13. Tonight if the first time I've been on here in a long time. I wanted to mention the passing of my good buddy Roy Michael "Stony" Burk back in early December. Stoney died is injuries from a motorcycle accident in late November. I first met him when he was with 5th Aerial Port in France and caught a ride with me from Pope when my crew was going on rotation. We literally met each other at the door to our new squadron at Robins AFB, GA a few years later and became fast friends. After a year on C-141s at Robins, we got orders to Clark and went over on the same plane after driving across the country together and both went to F Troop. I went to C-5s at Charleston and Stoney went to ARRS at McCoy. He went back to Clark originally to the 773rd but the squadron was shutting down so he went to ARRS at Clark. He was in 4th APS at Langley then went to C-5s at Dover where he retired. Stoney got his pilots license and flew fire patrol for the Florida Forestry Service until his retirement a few years ago. We stayed in touch and talked on the phone about once a month. God, I miss him!
  14. I took the picture with the fuel truck sometime around May or June 1967 - I'm pretty sure it was at Tan Son Nhut. The second was at CRB around the same time - no revetments.
  15. Since when was the 374th FMS not part of the 374th TAW? I was at Naha when the 374th TCW replaced the 6315th Ops. Group and the 374th FMS was definitely created as part of the wing. Flight line mechanics were assigned to the flying squadrons but all other maintenance was with the 374th FMS. By the way, no certificate is given for unit citations. A notation is put in an airman's personnel records.
  16. I've got a map of Naha somebody sent me. In fact, I was just looking at it. This one is an engineering map, not one of the maps that were passed out. I'll try to remember to scan it sometime.
  17. If it was a Naha bird, and it obviously was, it was most likely on the flare mission at some time or other. Prior to 1968 when they put some special equipment on Blind Bat airplanes, any airplane on the flight line could be used on the mission. I don't know what tail numbers did what. Tail numbers were how we found the airplanes on the flight line.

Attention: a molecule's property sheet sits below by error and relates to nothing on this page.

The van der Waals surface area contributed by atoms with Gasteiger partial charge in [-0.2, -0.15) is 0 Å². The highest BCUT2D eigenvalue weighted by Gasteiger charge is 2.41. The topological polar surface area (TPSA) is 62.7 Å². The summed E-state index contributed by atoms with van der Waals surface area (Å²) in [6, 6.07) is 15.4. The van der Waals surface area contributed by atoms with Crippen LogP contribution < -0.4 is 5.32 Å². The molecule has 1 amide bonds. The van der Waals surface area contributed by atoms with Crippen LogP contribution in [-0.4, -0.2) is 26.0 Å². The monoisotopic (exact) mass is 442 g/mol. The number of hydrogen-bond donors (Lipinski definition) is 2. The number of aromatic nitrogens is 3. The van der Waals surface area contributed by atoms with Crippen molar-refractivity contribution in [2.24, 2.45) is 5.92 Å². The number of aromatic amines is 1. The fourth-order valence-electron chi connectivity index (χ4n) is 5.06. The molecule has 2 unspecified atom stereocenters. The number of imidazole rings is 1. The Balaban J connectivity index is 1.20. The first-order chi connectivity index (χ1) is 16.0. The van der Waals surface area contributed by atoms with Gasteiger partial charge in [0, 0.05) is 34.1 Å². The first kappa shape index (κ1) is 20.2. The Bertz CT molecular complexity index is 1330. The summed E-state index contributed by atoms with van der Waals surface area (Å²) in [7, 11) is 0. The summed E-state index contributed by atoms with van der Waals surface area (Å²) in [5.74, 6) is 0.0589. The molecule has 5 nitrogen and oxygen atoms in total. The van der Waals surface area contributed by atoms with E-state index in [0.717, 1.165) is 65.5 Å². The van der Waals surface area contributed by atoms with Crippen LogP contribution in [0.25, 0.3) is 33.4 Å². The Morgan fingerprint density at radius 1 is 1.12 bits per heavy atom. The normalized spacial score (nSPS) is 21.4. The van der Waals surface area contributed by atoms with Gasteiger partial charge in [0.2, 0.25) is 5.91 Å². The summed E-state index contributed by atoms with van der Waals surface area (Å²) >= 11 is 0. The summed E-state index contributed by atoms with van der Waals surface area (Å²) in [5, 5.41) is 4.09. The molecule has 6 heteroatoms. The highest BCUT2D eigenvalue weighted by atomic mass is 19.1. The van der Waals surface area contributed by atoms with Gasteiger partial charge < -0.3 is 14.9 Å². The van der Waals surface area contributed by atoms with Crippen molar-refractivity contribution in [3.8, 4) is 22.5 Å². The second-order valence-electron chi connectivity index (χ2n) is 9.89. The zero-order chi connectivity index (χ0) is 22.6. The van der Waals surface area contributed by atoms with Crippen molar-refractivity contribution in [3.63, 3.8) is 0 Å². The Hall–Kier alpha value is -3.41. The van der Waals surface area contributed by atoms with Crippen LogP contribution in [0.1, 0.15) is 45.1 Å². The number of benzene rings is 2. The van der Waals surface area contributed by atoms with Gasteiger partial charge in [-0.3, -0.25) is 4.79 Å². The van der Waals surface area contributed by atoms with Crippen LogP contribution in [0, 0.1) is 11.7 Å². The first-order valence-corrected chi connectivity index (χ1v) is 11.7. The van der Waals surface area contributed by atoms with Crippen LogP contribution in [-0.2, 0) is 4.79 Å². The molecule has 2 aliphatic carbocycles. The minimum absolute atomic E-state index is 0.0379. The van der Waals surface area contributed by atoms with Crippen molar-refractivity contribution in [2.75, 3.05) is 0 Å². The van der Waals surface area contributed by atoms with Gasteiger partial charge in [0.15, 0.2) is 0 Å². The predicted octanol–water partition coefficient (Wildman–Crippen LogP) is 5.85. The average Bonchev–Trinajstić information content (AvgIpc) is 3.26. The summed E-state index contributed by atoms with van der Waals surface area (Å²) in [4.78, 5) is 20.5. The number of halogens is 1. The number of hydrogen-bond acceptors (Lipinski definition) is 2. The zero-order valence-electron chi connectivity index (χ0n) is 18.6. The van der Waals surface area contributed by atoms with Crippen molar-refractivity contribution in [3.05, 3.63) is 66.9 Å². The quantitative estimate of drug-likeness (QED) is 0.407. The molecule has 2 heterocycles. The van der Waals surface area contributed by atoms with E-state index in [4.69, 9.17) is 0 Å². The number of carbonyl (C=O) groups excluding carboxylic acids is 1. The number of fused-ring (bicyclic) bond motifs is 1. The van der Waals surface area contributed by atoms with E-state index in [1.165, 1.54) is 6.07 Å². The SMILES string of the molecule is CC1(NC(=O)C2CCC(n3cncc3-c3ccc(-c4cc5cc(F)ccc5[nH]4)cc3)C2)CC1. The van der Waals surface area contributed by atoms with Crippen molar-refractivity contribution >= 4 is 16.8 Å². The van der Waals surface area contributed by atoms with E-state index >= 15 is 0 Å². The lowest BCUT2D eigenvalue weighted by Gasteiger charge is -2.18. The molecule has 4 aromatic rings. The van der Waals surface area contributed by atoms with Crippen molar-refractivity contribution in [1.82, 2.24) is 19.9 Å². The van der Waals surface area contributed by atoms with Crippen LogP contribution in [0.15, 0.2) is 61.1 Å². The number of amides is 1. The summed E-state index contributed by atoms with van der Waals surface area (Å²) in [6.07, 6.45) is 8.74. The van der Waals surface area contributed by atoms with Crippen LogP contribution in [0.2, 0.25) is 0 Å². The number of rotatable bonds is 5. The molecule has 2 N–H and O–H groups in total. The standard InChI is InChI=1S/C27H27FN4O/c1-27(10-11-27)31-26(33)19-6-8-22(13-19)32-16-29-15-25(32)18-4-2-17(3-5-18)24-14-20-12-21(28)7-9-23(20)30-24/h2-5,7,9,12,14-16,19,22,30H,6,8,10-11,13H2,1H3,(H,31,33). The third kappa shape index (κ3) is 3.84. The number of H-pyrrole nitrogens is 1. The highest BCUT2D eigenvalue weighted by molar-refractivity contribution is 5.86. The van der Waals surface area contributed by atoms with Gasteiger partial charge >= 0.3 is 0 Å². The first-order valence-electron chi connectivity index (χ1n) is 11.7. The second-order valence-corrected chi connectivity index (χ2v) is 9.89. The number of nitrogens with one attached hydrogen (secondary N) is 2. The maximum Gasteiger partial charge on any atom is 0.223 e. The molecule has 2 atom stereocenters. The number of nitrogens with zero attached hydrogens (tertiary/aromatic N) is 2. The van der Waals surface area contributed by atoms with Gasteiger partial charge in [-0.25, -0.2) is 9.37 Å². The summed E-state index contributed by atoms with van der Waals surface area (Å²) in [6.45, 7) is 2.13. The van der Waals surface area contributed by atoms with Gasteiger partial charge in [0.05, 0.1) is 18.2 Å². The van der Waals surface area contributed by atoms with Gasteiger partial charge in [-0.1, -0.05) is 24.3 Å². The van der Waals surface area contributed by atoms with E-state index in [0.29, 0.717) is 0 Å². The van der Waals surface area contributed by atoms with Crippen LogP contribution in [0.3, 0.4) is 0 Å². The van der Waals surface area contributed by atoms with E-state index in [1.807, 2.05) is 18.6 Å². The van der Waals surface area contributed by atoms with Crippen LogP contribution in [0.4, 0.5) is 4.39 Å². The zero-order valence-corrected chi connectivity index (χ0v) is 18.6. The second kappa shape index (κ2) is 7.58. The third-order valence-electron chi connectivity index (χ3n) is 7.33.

18. I spent almost 12 years in airlift in C-130s, C-141s and C-5s and never heard it. Nor did I ever hear Hey Load. These are both post-Vietnam terms and most likely originated on the Internet.
  19. FYI Memorial Special.pdf
  20. Bill has been in bad health for a long time. He was on a scooter at least five years ago. Billy Mills is also in bad shape, if he's still around. So many have died that word doesn't always get out.
  21. I've been doing some research on GPES for my latest novel "Naha War Story", which is set in 1968. It turns out that within a few days after GPES drops started at Khe Sanh, the 1st Cav' broke through and relieved the camp, thus negating the need for drops. Bowers makes no mention of any GPES malfunctions but there were at least two LAPES malfunctions and one platform at least killed Marines. The airplane that crashed at Cam Ranh had an electrical fire. It happened on March 3, 1968 during the siege so people may have thought it had battle damage. (An A-model crashed at Hue the previous day.) My personal experience with GPES was a checkout at Pope with my crew when we went through exotic training in 1965, GPES was discontinued soon afterwards. Actually, GPES was the preferred extraction method in Vietnam after Khe Sanh but airdrops became few and far between by early 1969. All I dropped was bombs.
  22. I take Leeker's records with a grain of salt. He seems to be considering routine transfers for maintenance as transfers to the CIA. I don't know how the Kadena office handled the paperwork when they baled an airplane but he shows practically every airplane in 315th Air Division as being used by the CIA at some time or other.
  23. I don't know if I have posted this photo on here or not - I don' think I have. I took it at Recife, Brazil in July or August 1965. It's one of the first A-models. It went to Systems Command and when I saw it was being used to support downrange missile shots from Patrick. If you want to make prints from it, feel free.
  24. Sonny, you weren't in TAC at Naha. We were in PACAF. Before they were camouflaged, all of the airplanes at Naha had PACAF patches on the tail. When they were first painted, they had subdued numbers (small) but in mid-1967 tail codes and a larger number were added. This picture was taken in the spring of 1967.
  25. I just read through the incident report and note that the transcription of the radio communications are not included. I have read it and I thought I had it. Meyer's last words to his wife were, i.e. "It looks like I've got a problem. I'll be right back after I take care of it." What I posted goes back several computers. Someone, I forgot who, sent me the report back in late 2000 or early 2001 and I downloaded it onto my Compaq desk top. I replaced that computer with a DELL three or four years ago. The transcript may be on it. If I can find it, I'll upload it. If anyone else has it, perhaps they can upload it. The conversation with General Patterson was three years ago in October 2012 in Warner Robins. I believe Bob is planning to attend the TC/TAA convention in Little Rock this coming May. We were just BSing when he brought the incident up. Bob was one of those involved with the investigation. Although he was based at Lockbourne at the time, he was TDY to USAFE HQ and volunteered to brief General Momyer, the TAC commander, on the incident when he got to Germany. Momyer was very concerned about the morale of the troops and the incidents that led up to Meyer's actions.